Russia is consistently implementing its strategic goal of dominating Europe’s gas market. After winning the Nord Stream 2 case, Gazprom will launch a major new gas investment.
Twelve billion dollars, or 900 billion rubles, from the National Prosperity Fund (FND) may go to Gazprom for the construction of the Ust-Luga gas complex, Bloomberg news agency reports, citing its sources in Russia. The funding for the project, which Gazprom will secure jointly with the Rotenberg brothers (some of Vladimir Putin’s closest men), is to be granted for three years.
The scale of the project is enormous. The complex near St. Petersburg is to process 45 billion cubic metres of gas every year. From this, it will produce over 19 billion cubic metres of methane, 13 million tonnes of LNG (as much is produced today by Gazprom’s only LNG plant – on the far eastern island of Sakhalin), over 2.2 million tonnes of liquefied hydrocarbon gases and about 4 million tonnes of ethane. The ethane will be processed at nearby chemical plants.
Gazprom CEO Alexei Miller requested public money for the project more than two years ago: in August 2019, he wrote a letter to then-Prime Minister Dmitry Medvedev, estimating the cost of the entire investment at 2 trillion roubles ($30 billion), the Vedomosti newspaper wrote.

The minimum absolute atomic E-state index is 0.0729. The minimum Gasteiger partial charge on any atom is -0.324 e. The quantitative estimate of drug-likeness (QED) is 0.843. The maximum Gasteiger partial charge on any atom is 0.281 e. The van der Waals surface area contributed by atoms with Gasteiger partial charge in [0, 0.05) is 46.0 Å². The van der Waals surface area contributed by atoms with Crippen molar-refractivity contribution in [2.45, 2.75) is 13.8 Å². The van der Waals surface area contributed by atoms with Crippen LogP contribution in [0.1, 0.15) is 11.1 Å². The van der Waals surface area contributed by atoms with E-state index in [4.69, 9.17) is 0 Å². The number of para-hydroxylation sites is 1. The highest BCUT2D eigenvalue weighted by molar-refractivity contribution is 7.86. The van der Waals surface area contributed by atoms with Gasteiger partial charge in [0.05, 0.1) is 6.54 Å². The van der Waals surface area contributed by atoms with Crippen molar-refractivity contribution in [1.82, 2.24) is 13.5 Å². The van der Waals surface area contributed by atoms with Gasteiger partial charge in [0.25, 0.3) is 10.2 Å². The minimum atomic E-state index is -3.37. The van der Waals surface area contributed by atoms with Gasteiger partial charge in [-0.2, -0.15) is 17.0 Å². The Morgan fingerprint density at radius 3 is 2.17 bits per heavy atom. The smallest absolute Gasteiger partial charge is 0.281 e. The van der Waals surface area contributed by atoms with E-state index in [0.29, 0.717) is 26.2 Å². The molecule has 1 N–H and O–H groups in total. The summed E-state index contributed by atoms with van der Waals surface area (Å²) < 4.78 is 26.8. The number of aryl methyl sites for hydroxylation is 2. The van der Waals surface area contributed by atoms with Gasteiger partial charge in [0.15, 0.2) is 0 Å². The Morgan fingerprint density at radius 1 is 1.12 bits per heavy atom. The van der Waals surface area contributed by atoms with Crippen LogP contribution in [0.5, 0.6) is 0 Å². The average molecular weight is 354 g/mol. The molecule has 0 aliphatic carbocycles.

However, the pandemic, recession, budget crisis and uncertainty over Nord Stream 2, put those plans on hold. Now the project is part of the Kremlin’s plans to open the national piggy bank (FND) in order to accelerate economic growth. The Russian government plans to spend 1.4 trillion rubles ($20 billion) from FND on infrastructure construction and investment projects.
Finance ministry and central bank officials have calculated that this amount is the maximum that can be poured into the economy without threatening to further accelerate inflation, Bloomberg sources said.
The Ust-Luga complex will allow Gazprom to quickly supply its LNG to the European market. No other leading supplier of liquefied gas to Europe – neither Qatar, nor Algeria, nor Nigeria, nor the US – will be able to compete with Russia here. The Russians will thus dominate yet another energy market in Europe. And if anything happens, all they need to do is turn off the relevant tap or stop another gas tanker at the port.
By Martn Chomsky (photo: Gazprom)